Lighting: If "security" means cycling lights so the house looks occupied, again simple timers are adequate. Unless you have a large, multi-source lighted home, few need automated lighting and "scenes".

    Irrigation: If you have any sprinkler system, once again timers and rain sensors do the job well enough.

    And so on.

    FYI, I have a large primary residence with a networked security system that also controls multiple thermostats. A dedicated PC has replaced a stand-alone DVR to monitor security cameras. A low-voltage, microprocessor controlled system controls lighting.

    If these 8-year old systems talked to each other well, maybe I could use the motion detectors to automatically turn lights on and off. And maybe I wouldn't be better off using standard internet cameras to monitor security as I travel between homes.

    Its all cool technology, but as a substantial user and tech-lover, I just don't see significant, practical application in most homes.
    Reply
  • Twoboxer
    Please forgive the double-post, but I couldn't resist pointing out one savings I learned about from all of this.

    I use a lot of 130V bulbs in the fixtures controlled by microprocessor controlled lighting system. Most of these bulbs are also oversized for their purpose, and are therefore set to run at, eg, 60% or 75% of maximum voltage when turned on.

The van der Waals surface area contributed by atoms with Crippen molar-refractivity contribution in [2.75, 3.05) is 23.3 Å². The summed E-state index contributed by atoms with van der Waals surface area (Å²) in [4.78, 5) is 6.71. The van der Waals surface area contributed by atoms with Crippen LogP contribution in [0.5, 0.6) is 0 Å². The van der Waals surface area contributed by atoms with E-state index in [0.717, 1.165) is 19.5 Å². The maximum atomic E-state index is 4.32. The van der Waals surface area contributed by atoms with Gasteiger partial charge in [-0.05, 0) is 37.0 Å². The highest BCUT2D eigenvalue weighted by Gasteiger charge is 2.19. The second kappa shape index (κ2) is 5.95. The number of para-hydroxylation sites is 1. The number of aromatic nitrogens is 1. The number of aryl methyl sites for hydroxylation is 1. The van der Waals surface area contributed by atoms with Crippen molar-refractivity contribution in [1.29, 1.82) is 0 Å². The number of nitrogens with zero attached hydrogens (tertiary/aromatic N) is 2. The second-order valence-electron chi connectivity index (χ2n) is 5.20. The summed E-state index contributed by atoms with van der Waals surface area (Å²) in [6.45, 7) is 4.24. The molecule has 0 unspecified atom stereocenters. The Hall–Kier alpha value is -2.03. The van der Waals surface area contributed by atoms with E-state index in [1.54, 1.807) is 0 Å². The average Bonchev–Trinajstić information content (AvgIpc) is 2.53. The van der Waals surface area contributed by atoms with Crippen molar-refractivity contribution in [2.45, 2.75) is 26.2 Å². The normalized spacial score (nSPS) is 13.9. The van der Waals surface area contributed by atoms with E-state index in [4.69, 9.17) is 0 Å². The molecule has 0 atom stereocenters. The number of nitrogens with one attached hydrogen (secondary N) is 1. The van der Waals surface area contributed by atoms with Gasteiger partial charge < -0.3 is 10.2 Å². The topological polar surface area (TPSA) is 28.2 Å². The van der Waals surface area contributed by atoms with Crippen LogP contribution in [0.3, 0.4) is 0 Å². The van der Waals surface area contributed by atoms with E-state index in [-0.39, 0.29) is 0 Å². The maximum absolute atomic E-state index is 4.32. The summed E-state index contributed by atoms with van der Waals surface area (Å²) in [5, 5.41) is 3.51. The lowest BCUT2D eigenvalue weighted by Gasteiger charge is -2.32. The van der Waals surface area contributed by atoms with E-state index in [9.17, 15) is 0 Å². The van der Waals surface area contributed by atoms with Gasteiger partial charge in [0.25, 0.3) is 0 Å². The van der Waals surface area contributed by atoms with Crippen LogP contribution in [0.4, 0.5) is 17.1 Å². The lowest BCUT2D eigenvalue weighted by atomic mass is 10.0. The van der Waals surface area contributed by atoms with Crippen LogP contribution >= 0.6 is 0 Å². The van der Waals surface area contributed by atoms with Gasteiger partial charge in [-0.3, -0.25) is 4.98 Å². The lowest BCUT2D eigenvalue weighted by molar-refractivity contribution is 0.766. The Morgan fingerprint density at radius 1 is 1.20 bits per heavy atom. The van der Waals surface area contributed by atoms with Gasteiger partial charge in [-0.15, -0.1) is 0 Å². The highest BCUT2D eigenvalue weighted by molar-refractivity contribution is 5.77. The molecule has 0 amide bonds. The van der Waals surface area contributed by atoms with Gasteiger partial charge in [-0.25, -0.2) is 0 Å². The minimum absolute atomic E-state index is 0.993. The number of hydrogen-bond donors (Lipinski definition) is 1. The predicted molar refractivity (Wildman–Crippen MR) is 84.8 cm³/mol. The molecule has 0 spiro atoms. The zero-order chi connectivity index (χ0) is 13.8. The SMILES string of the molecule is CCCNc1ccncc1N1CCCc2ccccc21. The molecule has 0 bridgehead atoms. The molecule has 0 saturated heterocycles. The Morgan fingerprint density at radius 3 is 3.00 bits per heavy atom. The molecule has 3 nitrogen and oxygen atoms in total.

I don't know whether I've saved any electricity or not - I doubt it lol - but I have saved a tremendous amount of money on bulbs. EG, there are 11 such bulbs in my kitchen ceiling and they run a minimum of 12 hours per day. I have not replaced a bulb in that set since they were installed over 8 years ago.
    Reply
  • mrubermonkey
    Buying proprietary systems is bad. Go with equipment that goes by industry standards and the whole issue with home automaton being a long-term investment goes away for the most part. Unless some company's proprietary technology always leads industry standards by leaps and bounds, but this is rare.
    Reply
  • Twoboxer
    What industry standards? HAI's? Lutron's? X10's? Standards from what era?
    Reply
  • sorusbay
    I suggest you to use KNX
    Reply
  • pratik77
    If you want the real deal, go for Crestron.
    Sure it costs money but so does liquid nitrogen cooled overclocked gaming rigs.
    Reply
  • On the life of light bulbs . . . .
    Lamp life is very sensitive to operating voltage - for 120 volts Ge quotes 125 volts as shortening the lamp life to 1/2 and 130 volts to 1/3. The inverse is true - if you put a 130 volt lamp in a 120 volt circuit you can expect over double the lamp life, and if you have a dimmer to soft start then it can last a way lot longer.
    http://www.gelighting.com/na/business_lighting/faqs/incandescent.htm
    Reply
  • How can you not mention http://www.CocoonTech.com, the largest DIY home automation site out there.
    Reply
  • sublifer
    cocoonerHow can you not mention http://www.CocoonTech.com, the largest DIY home automation site out there.It was mentioned on page 3:
    Many of the searches for further guidance landed me at cocoontech.com, and reading other people's guides and questions helped me through the process.
    Reply